On the back nine of the BC Women’s Amateur Golf Championship, Christina Proteau might have thought her winning streak was over. She hadn’t lost a tournament since May, and had just won the BC Women’s Mid-Amateur two days earlier. But the Port Alberni golfer—competing on her home course—had just bogeyed three holes in a row, and her lead had dwindled to two shots over Amanda Baker of Nanaimo.
She nearly holed out of the bunker on No. 12, and wasn’t too stressed at the bogey on No. 13. “But 14 with the pitching wedge and to push it that far right, that was terrible,” she said.
“It was really difficult standing on the tee on 15 with water, water everywhere on 15 and 16. But I had three chances, those last three,” she said.
She made par on her next three shots, and Baker did not.
Despite pulling her tee shot on No. 18 and bogeying again, Proteau remained confident, and congratulated her opponents before celebrating. It was her third BC Women’s Amateur title—she also won in 2006 and 2009.
It is that composure that has Proteau enjoying the best year she’s ever had.
This week she is playing in the US Women’s Open at The Broadmoor in Colorado Springs, Colo., having qualified as an amateur in May.
And for the first time, she is serious about turning pro.
“I haven’t lost all year. At all. I’ve never been able to say that,” she said. She has won her zone championship, the US Open qualifier, Nanaimo ladies’ tourney, Glacier Greens (Comox) ladies’ tourney, the Mid-Amateur and the BC Amateur.
“Winning breeds more winning, which is good.”
She smiles about it now, but admits her outlook is far different than it was one year ago. “Last year I was just so poor mentally. I had a bad attitude on the golf course. I just let every little thing compound. Little things turned into bad thoughts.”
This year she has accentuated the positive, and as a result is more confident. And it shows.
When Proteau graduated from college and wrapped up her junior career she had the opportunity to turn pro, but chose to go to law school at the University of Victoria instead. Now, playing the best golf of her amateur career, she is ready.
“I’m going down to Q school at the end of July,” she said. The LPGA Qualifying School is in Daytona Beach, Fla.
“I decided not to try after college. I wasn’t playing as good as I am now,” she said. “I decided to go to law school; that’s worked out really well. Now is a good time. I have the support of my office.
“It’s best to do it now before we (she and husband Jim) decide to have kids.”
Proteau was born and raised in Port Alberni, and her father, the late Mark Spence, taught her to golf at Alberni Golf Course. If there was any bittersweetness to winning the BC Amateur title at home, it was that her father was not there to see it happen.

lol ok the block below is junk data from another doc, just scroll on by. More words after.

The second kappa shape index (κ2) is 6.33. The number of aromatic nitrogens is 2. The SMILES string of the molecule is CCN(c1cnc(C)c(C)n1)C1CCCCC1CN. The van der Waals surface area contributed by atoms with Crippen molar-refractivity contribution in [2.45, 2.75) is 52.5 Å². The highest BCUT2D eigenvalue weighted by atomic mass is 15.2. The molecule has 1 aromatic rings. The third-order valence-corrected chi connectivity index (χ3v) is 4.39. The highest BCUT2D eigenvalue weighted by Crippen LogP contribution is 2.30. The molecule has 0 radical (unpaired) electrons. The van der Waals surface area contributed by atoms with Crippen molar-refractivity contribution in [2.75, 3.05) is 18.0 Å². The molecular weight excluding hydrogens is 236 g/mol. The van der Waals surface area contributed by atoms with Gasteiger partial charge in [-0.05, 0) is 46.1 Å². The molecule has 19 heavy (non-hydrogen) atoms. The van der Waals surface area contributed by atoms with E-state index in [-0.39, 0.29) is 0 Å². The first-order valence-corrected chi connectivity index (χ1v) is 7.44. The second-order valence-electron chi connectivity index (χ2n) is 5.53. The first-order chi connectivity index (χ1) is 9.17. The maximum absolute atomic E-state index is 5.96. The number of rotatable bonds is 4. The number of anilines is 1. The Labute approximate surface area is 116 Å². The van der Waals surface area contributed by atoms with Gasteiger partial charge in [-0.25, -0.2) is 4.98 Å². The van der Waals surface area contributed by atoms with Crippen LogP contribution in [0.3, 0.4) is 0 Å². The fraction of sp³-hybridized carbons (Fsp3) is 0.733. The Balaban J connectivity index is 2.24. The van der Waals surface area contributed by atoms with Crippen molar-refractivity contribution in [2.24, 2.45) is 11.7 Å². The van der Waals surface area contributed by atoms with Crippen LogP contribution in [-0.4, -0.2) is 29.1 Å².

“It was really special for me,” Proteau said after her final round. “(I was) thinking a lot about my father today. He passed away three years ago…that’s why it was mentally tough.”
She dedicated her win to her late father, and admitted the pressure was on to win this particular tournament in his honour.
Playing in front of the hometown crowd was special for Proteau, whose husband Jim organized the mid-amateur and amateur tournaments. But playing her home course was a double-edged sword, she said.
“A big help because obviously you know what you hit, you feel comfortable, you can visualize things a lot easier. The fairways look wider to you; they may look narrow to others.
“But it’s also a bit of a hindrance because you can’t help thinking how nice it would be to win at home, but you can’t think about those things when you’re in the moment.
“I honestly though in my mind this was going to be a harder week pressure-wise than (this) week (at the US Women’s Open).
“(This) week no one has a clue who I am so I can just go out and play and enjoy the experience. I’m sure good things are going to happen.”
Proteau left for Colorado Springs the day after winning the BC Amateur title. She is one of 1,295 entries in the prestigious American tournament, and one of 25 amateurs to have qualified.
The last time an amateur won the tournament was in 1967.
Action got underway Thursday morning. Players were to golf 18 holes on Thursday and Friday, then the lowest 60 scores (plus anyone within 10 strokes of the leader) would make the cut for the final two rounds.
The Broadmoor (East Course) is a par 71, and 7,047 yards. In 2010 the cut was a 10-over-par 152.
After returning from the US Women’s Open, Proteau will have just over a week to rest before heading to the Royale Cup Canadian Women’s Amateur at Duncan Meadows Golf Club, July 18-22.
CHIP SHOTS…Jackie Little of Port Alberni, whose name is on the BC Amateur trophy a record five times, finished second in the Mid-Amateur with a 16-over-par 225, but won the inaugural Master-40 Division. She also finished tied for 10th in the BC Amateur with an 18-over-par 302…Alyssa Herkel from Port Alberni finished the BC Amateur tied for 24th with a four-round total of 322.